Mar-Apr 2015
 
When you think of ecotourism, vivid images are conjured—treetop houses, natural waterfalls, untouched islands using only what nature provides to survive, and wildlife roaming around free where you are being accommodated. While ecotourism has not consistently got to that level yet, it is on its way, and is the fastest growing segment of tourism around the world.
 

Mar-Apr 2015
ECOTOURISM IN AUSTRALIA by Louis White
 
When you think of ecotourism, vivid images are conjured—treetop houses, natural waterfalls, untouched islands using only what nature provides to survive, and wildlife roaming around free where you are being accommodated. While ecotourism has not consistently got to that level yet, it is on its way, and is the fastest growing segment of tourism around the world.
 
 

Mar-Apr 2015
 
While catering to the various needs and comforts of their guests, hotels and resorts can also cater to the needs and comforts of the environment and communities they surround. The idea is that beyond the design of a building, the tourism industry could gain a long-term competitive advantage by taking a closer look at their daily operations and sustainable management plans.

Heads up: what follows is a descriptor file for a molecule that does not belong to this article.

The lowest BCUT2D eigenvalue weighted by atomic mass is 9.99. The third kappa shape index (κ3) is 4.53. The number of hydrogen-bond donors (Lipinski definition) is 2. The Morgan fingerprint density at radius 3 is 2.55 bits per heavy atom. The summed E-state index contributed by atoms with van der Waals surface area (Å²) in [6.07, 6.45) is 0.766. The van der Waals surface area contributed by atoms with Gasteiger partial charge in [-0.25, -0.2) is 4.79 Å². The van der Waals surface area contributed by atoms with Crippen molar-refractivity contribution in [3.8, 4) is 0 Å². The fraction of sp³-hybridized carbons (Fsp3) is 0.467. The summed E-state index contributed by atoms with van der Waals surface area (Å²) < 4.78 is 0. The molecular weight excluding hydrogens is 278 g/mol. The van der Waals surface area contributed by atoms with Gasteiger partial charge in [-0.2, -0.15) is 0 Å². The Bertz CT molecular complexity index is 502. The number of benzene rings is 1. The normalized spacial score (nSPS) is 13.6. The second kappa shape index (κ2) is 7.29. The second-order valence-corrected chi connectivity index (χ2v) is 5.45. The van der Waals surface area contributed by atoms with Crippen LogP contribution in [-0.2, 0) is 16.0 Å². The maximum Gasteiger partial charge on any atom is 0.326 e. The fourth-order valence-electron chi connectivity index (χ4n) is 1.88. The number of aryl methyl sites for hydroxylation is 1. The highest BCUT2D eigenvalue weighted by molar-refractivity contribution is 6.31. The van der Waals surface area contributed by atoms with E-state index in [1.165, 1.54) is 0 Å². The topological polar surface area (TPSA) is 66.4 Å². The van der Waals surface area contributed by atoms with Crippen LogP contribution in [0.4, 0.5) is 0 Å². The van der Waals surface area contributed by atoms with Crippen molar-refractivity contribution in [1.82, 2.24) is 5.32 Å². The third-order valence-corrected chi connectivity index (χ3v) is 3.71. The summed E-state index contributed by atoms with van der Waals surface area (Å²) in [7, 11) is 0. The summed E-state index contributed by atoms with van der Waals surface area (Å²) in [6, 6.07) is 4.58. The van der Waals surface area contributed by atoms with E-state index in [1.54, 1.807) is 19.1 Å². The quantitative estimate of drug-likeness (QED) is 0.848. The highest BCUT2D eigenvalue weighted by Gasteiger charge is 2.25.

Jan-Feb 2015
 
When restricted by the constraints of space, cost or materials, there is great challenge but also great opportunity to design homes that are not just functional but liveable. As cities continue to grow, affordability and availability of living spaces become increasingly problematic. Living small or compact may not only be a lifestyle choice but rather a necessity.
 

Jan-Feb 2015
 
India has traditions to keep, and traditions to let go. Ceiling fans, for example, which originated nearly 300 years ago as cloth-covered frames called punkah, are a tradition to keep. Clay bricks, on the other hand, which date back to the ancient civilisation of the Indus Valley, are a tradition to leave behind.
 

Sep-Oct 2014
 
From vertical gardens, sky gardens, underground walipinis to urban foresty, food production is becoming smarter, more ingenuitative and increasingly widespread.
 

Sep-Oct 2014
HOW SMART IS YOUR CITY? By Louis White
 
According to the online business dictionary, the definition of a smart city is a "developed urban area that creates sustainable economic development and high quality of life by excelling in key multiple areas—economy, mobility, environment, people, living and government."
 

Jul-Aug 2014
 
The shophouse is an urban vernacular of Singapore and Malaysia that has an almost 200-year history. Today shophouses are conserved and adapted as swanky restaurants and bars, chic retail spaces, upmarket residences, boutique hotels, and other exclusive commercial developments.
 

Jul-Aug 2014
LEGACY OF THE OLYMPIC GAMES By Alakesh Dutta
 
Host cities in the past have struggled, and some have failed, to establish a meaningful function for the infrastructure after the Games. Notable failures were Moscow, Beijing, and probably the most prominent, Athens. Large investments were injected to create showpieces for the duration of the Games, but ended up as eyesores thereafter.
&n